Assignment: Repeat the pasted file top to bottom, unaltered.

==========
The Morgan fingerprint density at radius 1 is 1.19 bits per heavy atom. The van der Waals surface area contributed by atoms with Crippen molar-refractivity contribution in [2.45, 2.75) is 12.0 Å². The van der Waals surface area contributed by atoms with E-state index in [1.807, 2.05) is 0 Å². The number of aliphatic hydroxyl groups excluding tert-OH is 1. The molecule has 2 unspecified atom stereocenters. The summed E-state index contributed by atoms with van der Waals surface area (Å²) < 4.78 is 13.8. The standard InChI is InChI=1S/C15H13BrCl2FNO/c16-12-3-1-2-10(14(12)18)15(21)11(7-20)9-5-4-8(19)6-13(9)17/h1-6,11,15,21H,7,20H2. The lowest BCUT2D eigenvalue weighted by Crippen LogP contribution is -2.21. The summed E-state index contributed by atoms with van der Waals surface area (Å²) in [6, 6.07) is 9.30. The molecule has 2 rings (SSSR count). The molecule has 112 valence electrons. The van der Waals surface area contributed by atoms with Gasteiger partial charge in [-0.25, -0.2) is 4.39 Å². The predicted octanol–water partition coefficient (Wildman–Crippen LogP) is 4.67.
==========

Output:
The Morgan fingerprint density at radius 1 is 1.19 bits per heavy atom. The van der Waals surface area contributed by atoms with Crippen molar-refractivity contribution in [2.45, 2.75) is 12.0 Å². The van der Waals surface area contributed by atoms with E-state index in [1.807, 2.05) is 0 Å². The number of aliphatic hydroxyl groups excluding tert-OH is 1. The molecule has 2 unspecified atom stereocenters. The summed E-state index contributed by atoms with van der Waals surface area (Å²) < 4.78 is 13.8. The standard InChI is InChI=1S/C15H13BrCl2FNO/c16-12-3-1-2-10(14(12)18)15(21)11(7-20)9-5-4-8(19)6-13(9)17/h1-6,11,15,21H,7,20H2. The lowest BCUT2D eigenvalue weighted by Crippen LogP contribution is -2.21. The summed E-state index contributed by atoms with van der Waals surface area (Å²) in [6, 6.07) is 9.30. The molecule has 2 rings (SSSR count). The molecule has 112 valence electrons. The van der Waals surface area contributed by atoms with Gasteiger partial charge in [-0.25, -0.2) is 4.39 Å². The predicted octanol–water partition coefficient (Wildman–Crippen LogP) is 4.67.